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Puccini The Ladies Man

So, in the spirit of La Boheme this week, and Madama Butterfly in December, let’s talk about the celebrated composer Giacomo Puccini.

Puccini by Arturo Rietti, a favorite piece of art of mine.

 

For all of the Metropolitan Opera Live in HD Broadcasts, there is a singer in the beginning who tells you who’s singing, director, sets and costumes and the main idea of the opera. I personally think Renee Fleming is the best host, with Susan Graham a close second. But, that’s just my opinion.

During her interview for La Damnation de Faust, she’s talking with Thomas Hampson, who complements her on her well renown French repertoire interpretations. She responds with “We had to make up with what Puccini didn’t write for me”. This statement wasn’t followed with a playful laugh. She almost sounds bitter about it. Bitter about not being able to sing the composer of some of opera’s most beautiful and well known arias.

This made me think. There are few roles Puccini wrote for mezzo soprano. There’s Suziki in Butterfly, Wowkle in La Fanciulla Del West, La Frugola in Il Tabbarro, a few nuns in Suor Angelica, La Ciesca in Gianni Schicchi, and a few others.

Now, I hope you noticed that NONE of these roles are anything close to leading roles. Wowkle has like only five lines! Why did Puccini write mainly for soprano and soprano heroines? Why are women the subject of so many of his operas? Tosca? Madama Butterfly? Turandot? These are all questions you may ask yourself as you embark on a Puccini piece.

I have a theory, though. I think Puccini felt insecure about his marriage. He eloped with his wife, Elvira, while she was still married, and throughout his entire life, he had multiple women on the side. I think he created his heroines to be the ideal woman, each embodied differently.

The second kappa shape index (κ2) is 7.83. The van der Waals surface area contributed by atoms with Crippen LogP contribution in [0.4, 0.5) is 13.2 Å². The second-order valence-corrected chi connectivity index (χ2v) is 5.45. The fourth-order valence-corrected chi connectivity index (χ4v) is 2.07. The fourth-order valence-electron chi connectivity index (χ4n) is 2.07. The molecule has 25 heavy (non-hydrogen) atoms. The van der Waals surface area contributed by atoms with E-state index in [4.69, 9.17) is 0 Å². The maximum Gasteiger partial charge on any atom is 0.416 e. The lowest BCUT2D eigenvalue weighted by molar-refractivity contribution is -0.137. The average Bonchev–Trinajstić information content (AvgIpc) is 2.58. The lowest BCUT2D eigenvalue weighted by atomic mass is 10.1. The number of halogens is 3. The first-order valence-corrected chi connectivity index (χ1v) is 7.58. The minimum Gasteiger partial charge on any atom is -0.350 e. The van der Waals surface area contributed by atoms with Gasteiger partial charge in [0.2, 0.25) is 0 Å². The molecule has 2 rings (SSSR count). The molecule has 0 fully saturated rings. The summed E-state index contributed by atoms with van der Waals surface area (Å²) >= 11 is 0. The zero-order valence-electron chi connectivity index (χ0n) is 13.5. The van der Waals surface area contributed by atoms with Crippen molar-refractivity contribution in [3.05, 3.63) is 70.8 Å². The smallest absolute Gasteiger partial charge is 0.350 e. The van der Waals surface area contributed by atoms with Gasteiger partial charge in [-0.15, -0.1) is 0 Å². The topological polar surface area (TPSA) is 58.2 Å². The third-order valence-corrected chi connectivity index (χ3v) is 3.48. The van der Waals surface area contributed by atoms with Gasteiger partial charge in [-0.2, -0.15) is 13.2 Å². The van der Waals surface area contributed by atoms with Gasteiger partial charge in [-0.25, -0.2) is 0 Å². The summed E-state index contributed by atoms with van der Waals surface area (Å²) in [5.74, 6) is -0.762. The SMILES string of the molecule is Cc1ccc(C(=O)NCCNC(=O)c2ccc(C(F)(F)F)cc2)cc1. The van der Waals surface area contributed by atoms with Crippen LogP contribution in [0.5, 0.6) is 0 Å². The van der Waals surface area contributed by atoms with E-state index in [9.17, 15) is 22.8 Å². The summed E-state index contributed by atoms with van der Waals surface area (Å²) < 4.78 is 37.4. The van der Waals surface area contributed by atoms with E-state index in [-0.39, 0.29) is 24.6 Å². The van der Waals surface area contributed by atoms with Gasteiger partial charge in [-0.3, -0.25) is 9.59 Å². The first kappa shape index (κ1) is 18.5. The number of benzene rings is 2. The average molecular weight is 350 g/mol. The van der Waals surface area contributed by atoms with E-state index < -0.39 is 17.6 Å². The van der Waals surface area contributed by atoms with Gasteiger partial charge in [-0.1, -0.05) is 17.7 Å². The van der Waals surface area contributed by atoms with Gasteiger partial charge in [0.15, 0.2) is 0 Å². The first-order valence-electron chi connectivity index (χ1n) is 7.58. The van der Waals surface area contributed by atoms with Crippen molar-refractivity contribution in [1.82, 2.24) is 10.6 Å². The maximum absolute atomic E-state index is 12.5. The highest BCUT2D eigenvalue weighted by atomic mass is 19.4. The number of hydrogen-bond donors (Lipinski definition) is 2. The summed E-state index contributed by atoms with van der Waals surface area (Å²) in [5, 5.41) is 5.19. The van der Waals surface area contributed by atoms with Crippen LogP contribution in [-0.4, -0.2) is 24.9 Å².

I now tell you of one of opera’s most heartbreaking stories. The story of the maid Doria Manfredi. A tale of woe it is.

Doria Manfredi was a young maid in the Puccini household. Elvira (Giacomo’s wife) had noticed that the two were frequently together and she assumed they were “together”. Soon, she was publicly accusing the two of having a romantic relationship. She began to degrade the 21 year old until she finally took poisonand killed herself.

The Manfredi family took the matter to court, and Signora Puccini was sentenced to five months and five days in jail, which was never fulfilled because Puccini himself settled the matter out of court with the Manfredi’s, paying them a rather large sum of money. After Doria died, it was confirmed she was not at all involved with Puccini. Alright, now you may cry.

I understand Puccini. Who would be able to hold a stable relationship with a woman like that? I think he had to make these women, these tragic heroines to escape from the real world. He tried to make other wordly goodness.

So… Just some food for thought as you listen to Puccini in your later operatic endeavors. As Nick Reveles said on Opera Talk! (A Favorite show of mine, I urge you to watch it on the UCSD.tv website. Just search “Opera Talk!”) , “You must separate yourself from Puccini the composer, and Puccini the man”. It’s the same with Wagner (That was the original composer in the previous quote). Wagner was a huge and influential anti-Semite. He even published pamphlets defacing Jewish people. I am yet to find a composer with a squeaky clean reputation.

This was definitely one of my more depressing posts, but I wanted to voice my theory about Puccini… Which could be totally wrong, but It’s what I think… What do you think? What made Puccini the man he was? I want to hear your opinions and get some feedback. La Boheme tomorrow. I’m sure everybody will enjoy the beautiful opera, by the great composer, Giacomo Puccini.

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